Being active is one of the best ways to lower your glucose levels
Regular exercise is the most important lifestyle decision we can make – everyone benefits. For people with diabetes it is especially important. It’s a low-cost, low-risk way to fight vascular disease, regulate blood sugars, reduce the risk of high blood pressure and boost your well-being.
Exercise helps to keep your cholesterol levels in check and your bowels in top shape, and you may even lose a few pounds in the process. Our increasingly sedentary lifestyles – driving to work, to school, to the grocery store, spending more time at the computer and watching TV – have made it even more important to include daily physical activity in our lives.
If you are currently active, congratulations! You are taking the right steps to minimize the impact of diabetes on your quality of life. If you are not that active, these tips will help and encourage you to get started.
Do I need a stress test?
Having a stress test before
starting may be another necessary step if you have symptoms suggestive of heart disease, such as shortness of breath or chest discomfort, or if you have been previously sedentary, at high risk for cardiovascular disease, and now wish to undertake a vigorous exercise program.
Information from this test will be helpful in assessing your heart health and establishing a safe training heart rate.
Learn how your blood sugars respond to exercise
This is very important. By taking your blood glucose reading immediately before and after exercising, you will know whether it is safe to begin exercise for that day, and how many points your reading drops during and after exercise.
Before exercise, check your blood glucose level. If it is 5.5 mmol/L or less, eat 15-30 grams of a fast-acting sugar, such as a dextrose tablet or a hard candy (not sugar free), and re-check your blood sugar reading in 15 minutes. After exercise, if your reading is less than 5 mmol/L, eat a light snack, especially if you must drive. Remember “5 to Drive”.
Another reading to note is before breakfast: 16.7 mmol/L or higher is too high to begin exercise. While a slow walk may help burn extra sugars, moderate to vigorous exercise may cause problems, so postpone exercise until your sugars are back under control.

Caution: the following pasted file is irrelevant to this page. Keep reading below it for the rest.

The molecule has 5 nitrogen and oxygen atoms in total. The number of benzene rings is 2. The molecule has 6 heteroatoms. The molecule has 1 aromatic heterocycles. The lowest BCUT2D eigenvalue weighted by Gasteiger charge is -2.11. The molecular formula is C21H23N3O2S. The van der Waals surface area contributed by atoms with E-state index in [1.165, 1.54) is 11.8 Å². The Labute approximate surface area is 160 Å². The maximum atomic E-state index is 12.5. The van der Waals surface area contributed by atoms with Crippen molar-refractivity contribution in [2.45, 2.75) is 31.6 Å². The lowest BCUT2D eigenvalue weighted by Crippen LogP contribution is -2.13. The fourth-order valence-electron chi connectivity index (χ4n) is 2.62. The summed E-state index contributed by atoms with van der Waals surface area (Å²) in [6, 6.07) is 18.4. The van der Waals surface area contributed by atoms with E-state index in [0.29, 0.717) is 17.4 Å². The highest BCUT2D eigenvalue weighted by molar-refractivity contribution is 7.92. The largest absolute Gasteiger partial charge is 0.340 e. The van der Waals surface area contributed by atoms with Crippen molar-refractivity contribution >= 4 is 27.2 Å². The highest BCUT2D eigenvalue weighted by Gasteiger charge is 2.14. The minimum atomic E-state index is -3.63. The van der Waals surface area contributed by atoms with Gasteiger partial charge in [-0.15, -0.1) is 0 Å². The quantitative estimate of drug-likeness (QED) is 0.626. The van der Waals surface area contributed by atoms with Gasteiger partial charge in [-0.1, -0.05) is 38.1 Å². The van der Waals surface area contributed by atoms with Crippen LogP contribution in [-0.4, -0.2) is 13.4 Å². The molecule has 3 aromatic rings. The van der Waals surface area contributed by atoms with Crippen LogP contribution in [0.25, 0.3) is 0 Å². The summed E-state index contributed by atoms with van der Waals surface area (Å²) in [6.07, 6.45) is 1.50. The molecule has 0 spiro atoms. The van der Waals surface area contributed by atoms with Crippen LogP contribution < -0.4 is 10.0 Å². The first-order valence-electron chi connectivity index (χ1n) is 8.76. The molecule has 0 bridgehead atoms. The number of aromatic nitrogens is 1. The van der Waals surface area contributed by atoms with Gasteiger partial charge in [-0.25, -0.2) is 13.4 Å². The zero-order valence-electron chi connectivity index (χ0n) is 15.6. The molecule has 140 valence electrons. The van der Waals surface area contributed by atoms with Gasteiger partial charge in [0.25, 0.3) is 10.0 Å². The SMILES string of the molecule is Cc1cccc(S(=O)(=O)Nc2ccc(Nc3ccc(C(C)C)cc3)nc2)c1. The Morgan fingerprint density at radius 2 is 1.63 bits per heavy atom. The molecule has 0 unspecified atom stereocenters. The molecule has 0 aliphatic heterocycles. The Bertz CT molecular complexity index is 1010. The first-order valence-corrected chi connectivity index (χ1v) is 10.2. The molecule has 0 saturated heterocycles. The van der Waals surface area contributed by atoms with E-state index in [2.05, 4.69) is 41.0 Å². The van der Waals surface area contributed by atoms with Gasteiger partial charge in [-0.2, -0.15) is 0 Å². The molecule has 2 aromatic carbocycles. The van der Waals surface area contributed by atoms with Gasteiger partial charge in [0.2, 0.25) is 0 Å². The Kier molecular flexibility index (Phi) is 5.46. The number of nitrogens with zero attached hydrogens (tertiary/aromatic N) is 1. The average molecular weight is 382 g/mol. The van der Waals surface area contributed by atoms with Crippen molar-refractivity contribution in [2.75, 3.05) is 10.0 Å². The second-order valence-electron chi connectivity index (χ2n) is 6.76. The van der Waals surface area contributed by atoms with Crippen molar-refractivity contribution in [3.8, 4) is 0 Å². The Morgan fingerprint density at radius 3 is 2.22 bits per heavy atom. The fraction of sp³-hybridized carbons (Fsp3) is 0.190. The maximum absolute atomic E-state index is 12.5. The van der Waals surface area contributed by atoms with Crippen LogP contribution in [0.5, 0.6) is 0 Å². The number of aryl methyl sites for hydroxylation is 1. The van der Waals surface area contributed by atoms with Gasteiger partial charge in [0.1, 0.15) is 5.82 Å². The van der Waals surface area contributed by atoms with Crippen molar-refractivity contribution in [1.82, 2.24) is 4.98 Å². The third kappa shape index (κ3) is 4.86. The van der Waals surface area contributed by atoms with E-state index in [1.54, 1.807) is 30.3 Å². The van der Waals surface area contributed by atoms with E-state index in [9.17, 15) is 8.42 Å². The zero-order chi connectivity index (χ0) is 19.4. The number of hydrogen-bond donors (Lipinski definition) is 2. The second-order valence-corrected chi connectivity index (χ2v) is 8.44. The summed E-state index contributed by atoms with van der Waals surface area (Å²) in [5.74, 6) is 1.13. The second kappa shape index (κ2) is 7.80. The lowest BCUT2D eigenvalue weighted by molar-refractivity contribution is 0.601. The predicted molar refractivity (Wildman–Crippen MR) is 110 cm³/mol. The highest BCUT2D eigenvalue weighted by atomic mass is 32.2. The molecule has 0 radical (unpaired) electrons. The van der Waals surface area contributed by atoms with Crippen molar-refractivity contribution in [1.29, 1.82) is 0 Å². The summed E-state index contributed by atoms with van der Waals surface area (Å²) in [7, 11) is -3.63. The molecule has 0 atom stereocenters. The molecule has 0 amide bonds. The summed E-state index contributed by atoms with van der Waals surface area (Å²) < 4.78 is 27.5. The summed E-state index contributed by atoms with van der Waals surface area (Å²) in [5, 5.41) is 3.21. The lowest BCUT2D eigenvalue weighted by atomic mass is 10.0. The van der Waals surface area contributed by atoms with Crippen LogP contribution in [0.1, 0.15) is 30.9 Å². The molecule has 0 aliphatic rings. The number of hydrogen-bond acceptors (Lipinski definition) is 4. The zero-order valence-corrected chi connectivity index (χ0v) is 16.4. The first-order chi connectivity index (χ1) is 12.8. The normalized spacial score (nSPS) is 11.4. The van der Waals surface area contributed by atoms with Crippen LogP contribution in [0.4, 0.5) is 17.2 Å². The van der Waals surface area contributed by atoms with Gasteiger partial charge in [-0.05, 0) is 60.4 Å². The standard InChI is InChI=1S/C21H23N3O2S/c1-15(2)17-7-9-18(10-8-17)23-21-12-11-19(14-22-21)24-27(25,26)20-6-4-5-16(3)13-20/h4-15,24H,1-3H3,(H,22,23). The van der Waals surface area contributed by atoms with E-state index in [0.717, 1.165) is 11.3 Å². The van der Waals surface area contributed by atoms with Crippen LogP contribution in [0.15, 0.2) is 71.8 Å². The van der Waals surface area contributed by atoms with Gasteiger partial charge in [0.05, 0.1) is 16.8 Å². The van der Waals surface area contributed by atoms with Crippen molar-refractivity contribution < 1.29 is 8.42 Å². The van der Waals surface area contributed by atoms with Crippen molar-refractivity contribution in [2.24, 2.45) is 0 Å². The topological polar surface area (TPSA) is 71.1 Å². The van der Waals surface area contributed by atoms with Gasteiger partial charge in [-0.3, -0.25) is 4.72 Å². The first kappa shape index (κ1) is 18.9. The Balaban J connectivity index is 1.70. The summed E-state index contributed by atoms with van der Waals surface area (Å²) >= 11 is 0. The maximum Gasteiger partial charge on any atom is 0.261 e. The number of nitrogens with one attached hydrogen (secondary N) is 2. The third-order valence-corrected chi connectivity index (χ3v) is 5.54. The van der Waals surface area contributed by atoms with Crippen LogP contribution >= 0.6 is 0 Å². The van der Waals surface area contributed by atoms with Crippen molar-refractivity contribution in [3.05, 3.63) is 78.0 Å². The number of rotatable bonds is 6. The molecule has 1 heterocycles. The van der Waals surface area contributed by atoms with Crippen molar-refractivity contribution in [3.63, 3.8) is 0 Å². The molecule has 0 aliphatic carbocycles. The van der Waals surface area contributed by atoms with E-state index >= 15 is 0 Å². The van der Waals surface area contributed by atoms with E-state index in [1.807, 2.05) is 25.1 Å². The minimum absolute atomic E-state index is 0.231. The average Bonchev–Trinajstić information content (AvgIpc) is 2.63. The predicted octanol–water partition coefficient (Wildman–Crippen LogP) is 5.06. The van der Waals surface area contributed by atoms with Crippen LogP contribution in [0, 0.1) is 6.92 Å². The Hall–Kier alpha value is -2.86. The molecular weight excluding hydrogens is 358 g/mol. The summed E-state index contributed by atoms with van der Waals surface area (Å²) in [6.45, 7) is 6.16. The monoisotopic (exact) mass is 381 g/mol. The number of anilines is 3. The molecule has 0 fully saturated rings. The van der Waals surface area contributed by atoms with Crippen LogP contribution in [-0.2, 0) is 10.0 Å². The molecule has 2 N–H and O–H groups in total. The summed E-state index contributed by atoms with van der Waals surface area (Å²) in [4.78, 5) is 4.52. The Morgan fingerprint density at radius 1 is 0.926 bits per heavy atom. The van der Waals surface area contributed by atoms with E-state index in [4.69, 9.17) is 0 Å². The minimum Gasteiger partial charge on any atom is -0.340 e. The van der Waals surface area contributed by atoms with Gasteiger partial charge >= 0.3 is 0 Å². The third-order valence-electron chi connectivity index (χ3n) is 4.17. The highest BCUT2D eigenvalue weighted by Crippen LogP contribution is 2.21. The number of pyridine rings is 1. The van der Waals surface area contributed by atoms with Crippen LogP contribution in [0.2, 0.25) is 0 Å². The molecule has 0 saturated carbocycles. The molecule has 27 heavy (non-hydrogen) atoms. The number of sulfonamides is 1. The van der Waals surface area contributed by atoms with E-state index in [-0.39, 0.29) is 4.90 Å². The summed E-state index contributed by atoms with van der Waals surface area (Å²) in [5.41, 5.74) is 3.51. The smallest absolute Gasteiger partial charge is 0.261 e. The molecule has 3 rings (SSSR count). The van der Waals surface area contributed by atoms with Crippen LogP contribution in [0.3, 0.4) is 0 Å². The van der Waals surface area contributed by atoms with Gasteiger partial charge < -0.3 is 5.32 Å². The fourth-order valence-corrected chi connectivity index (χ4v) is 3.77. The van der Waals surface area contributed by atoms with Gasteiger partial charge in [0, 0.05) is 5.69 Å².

Ensure proper hydration and monitor for signs and symptoms of hyperglycemia (e.g. increased thirst, nausea, severe fatigue, blurred vision or headache), especially if exercising in the heat.
How do I get started?
Take time to think about what activities you enjoy. If you don’t like riding stationary bicycles, then don’t. Find what you do like. The only consideration is to keep impact exercises to a minimum if you have any foot complications, such as neuropathy.
Look for opportunities to increase your activity throughout the day. Aim for 150 minutes of moderate aerobic activity such as brisk walking, dancing or biking per week. Spread it out over at least three non-consecutive days of the week with no more than two consecutive days in between.
Set a realistic goal. Start with just 10 minutes of an activity like walking four days a week. As you become fit you can increase to 30 minutes for five days a week. (Check out our sample walking program on the next page).
Enrol in a group exercise class. It‘s a good way of not only getting your body in shape but also getting out and meeting people.
Add some resistance training. Research has shown that moving a weight with your muscles, known commonly as resistance training, is beneficial when you have diabetes.
How hard should I be working?
A very simple yet effective way to tell if you’re overdoing it is the Talk Test. If during exercise you are breathing so heavily that you can’t talk you are pushing your body too much.
Another common way of measuring how hard you are working is to use your heart rate as an indicator. Everyone has a different maximum heart rate but a good overall average has been calculated at 220 beats per minute.
● Physical activity can affect your blood glucose for up to 12 hours. When getting started, check your blood glucose just before and right after your activity, as well as several hours after your activity stops. It is a great way to see the benefit of